This drop in blood sugar leads to intense cravings. Many smokers will pick up a cigarette to satiate that craving instead of eating, putting more nicotine in the body.
Eating full meals and staying away from cigarettes is key to eliminating nicotine from your body within 2 or 3 days, as it will keep you satisfied and keep cravings at bay.
4. Consume Electrolytes
Electrolytes are essential minerals that transport water and nutrients throughout the body and maintain fluid-balance in the cells. They play a crucial role in eliminating all harmful toxins from the body, including nicotine.
Nicotine from cigarette smoke played an indirect role in decreasing the number of electrolytes in a group of male students, according to a 2012 study published in the Pakistan Journal of Pharmacology.
Eating electrolyte-rich fruits and vegetables like watermelon, celery, cucumbers, kale, tomatoes, collard greens, beets, apples, green beans, corn, sweet potatoes and chard will aid nicotine detoxification.
Nuts and seeds like walnuts, almonds, cashews, sunflower seeds, peanuts, hazelnuts, sesame seeds, pumpkin seeds and pistachios are also rich in electrolytes.
If you are trying to detoxify your body of nicotine but the cigarette cravings just won’t stop tormenting you, go out for a quick jog and sweat a little.
According to a 2007 article published in Addiction, 12 studies were compared to show the effect of exercise on nicotine cravings. All 12 studies showed a positive association between exercise and reduced cravings for nicotine.
Seven studies reported a significantly reduced desire to smoke after exercise, and four studies reported an increased time between the last cigarette and the next following exercise.
Furthermore, when you exercise, your body releases chemicals called endorphins. These chemicals de-intensify the perception of pain and induce a happy feeling.
If you tend to reach for a cigarette when you are unhappy or stressed, exercising can help enhance your mood and aid your body’s nicotine detoxification.
6. Avoid Coffee, Sugar & Alcohol
Coffee, sugar and alcohol also have addictive properties. You must avoid them while your nicotine detoxification effort is in full swing, so you aren’t swapping one addiction for another.
Furthermore, these substances are often “triggers” for smokers to light up and can exacerbate nicotine cravings. This will perpetuate the cycle of addiction and hamper your progress.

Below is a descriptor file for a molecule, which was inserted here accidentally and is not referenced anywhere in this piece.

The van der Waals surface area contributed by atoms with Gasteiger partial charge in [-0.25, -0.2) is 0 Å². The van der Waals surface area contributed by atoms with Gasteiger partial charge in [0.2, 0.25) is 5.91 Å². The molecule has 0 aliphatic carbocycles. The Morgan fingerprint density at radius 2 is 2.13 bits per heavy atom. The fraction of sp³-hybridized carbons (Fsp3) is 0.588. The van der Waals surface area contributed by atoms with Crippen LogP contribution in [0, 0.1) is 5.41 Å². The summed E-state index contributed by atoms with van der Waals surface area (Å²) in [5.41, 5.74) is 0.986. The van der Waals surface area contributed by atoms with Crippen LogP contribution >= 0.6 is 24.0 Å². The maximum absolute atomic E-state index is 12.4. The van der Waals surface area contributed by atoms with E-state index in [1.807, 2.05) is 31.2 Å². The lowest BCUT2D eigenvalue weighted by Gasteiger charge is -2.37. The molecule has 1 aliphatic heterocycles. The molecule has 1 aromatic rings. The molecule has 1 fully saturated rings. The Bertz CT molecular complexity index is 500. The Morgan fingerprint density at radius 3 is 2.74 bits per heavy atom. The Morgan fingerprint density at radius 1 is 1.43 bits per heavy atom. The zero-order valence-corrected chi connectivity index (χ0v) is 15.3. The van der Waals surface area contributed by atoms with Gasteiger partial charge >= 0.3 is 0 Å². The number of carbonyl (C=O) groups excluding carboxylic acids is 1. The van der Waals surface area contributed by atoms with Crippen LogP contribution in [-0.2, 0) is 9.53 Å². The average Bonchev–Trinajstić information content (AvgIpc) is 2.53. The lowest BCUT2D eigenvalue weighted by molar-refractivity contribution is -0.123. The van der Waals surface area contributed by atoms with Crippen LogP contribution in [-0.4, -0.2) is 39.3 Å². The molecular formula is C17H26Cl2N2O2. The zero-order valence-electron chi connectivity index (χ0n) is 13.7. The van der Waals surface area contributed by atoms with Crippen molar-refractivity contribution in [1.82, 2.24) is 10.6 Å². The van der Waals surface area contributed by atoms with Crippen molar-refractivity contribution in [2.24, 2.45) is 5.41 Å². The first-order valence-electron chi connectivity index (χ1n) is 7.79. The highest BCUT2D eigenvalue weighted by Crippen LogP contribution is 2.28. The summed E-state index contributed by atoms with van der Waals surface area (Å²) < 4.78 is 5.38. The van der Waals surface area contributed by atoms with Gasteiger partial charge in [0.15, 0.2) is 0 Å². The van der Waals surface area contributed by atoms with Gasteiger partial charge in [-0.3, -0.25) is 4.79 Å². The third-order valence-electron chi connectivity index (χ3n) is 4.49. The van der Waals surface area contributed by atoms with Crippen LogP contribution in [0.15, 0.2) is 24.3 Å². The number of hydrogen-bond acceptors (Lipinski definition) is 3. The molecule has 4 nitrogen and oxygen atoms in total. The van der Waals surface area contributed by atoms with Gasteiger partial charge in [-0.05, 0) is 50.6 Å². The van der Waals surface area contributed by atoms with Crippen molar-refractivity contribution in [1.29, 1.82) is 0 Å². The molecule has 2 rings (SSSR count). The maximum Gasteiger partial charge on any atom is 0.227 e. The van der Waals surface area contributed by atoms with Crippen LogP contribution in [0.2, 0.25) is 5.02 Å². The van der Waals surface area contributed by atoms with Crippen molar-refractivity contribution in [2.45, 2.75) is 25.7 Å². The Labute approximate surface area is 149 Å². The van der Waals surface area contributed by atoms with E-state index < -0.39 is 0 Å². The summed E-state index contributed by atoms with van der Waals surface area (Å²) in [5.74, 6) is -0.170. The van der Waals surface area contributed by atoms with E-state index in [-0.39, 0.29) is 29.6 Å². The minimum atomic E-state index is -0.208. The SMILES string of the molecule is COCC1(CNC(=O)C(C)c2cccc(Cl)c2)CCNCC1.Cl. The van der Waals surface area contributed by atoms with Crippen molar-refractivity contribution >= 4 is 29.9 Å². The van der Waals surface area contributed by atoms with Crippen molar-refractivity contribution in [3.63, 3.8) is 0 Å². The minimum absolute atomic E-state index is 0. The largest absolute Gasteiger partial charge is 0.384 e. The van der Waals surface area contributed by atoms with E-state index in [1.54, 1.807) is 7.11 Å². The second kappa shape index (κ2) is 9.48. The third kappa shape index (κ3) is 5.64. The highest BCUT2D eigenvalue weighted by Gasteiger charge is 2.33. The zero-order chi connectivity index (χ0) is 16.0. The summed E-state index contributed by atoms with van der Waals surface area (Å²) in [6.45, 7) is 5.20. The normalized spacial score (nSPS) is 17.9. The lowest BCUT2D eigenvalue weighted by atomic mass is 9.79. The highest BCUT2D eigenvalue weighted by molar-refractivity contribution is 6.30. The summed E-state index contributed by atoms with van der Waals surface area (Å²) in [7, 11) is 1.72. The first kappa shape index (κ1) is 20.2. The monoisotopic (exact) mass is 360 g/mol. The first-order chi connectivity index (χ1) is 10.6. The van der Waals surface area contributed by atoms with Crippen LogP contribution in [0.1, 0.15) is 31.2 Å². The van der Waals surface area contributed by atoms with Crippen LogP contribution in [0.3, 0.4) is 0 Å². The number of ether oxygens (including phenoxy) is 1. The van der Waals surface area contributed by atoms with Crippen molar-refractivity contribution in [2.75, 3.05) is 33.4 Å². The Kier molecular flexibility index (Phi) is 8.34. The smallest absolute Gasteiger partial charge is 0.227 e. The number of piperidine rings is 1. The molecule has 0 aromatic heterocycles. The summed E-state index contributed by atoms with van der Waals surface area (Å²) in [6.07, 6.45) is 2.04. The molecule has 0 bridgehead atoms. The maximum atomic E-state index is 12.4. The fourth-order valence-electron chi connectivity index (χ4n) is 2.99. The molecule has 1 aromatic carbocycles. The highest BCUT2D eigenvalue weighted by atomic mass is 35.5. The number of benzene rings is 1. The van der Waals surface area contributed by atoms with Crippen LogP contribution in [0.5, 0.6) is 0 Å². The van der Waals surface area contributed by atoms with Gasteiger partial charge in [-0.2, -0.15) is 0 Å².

If quitting multiple addictions at once has a deteriorating effect on your mood and routine activities, try practicing moderation and slowly cutting back.
7. Eat Cruciferous Vegetables
Smoking gradually and slowly destroys your digestive system.
When you cut back on smoking, your digestive system takes some time to adjust to the change. This may wreak temporary havoc on your digestive process and lead to constipation.
It is common knowledge that healthy bowel movements are essential to eliminating all kinds of toxins from the body. This includes nicotine as well.
Cruciferous vegetables are rich in fiber, promote digestion and relieve constipation. These include broccoli, cauliflower, cabbage, Brussels sprouts, garden cress, bok choy and other leafy greens.
The fiber attaches itself to stubborn toxins like nicotine and carries it along for elimination. Broccoli, for instance, contains a substance called sulforaphane that activates toxin-neutralizing enzymes during digestion.
8. Sleep Well
Getting good sleep aids the nicotine detoxification process.
According to a 2014 study published in Addiction Biology, a comparison of the sleep quality of 1,071 smokers to that of 1,243 non-smokers showed that smokers reported significantly more sleep disturbances than non-smokers.
Furthermore, shorter sleep durations were positively associated with increased dependency on nicotine, according to the same study.
Poor sleeping habits when trying to cut back and detoxify from nicotine has a negative effect on abstinence efforts, according to a 2009 study published in Sleep Medicine Reviews.
This indicates that improving sleep patterns will reduce nicotine dependency and cravings. This will aid the nicotine detoxification process, end the perpetuation of nicotine in your blood and flush your system of nicotine residue.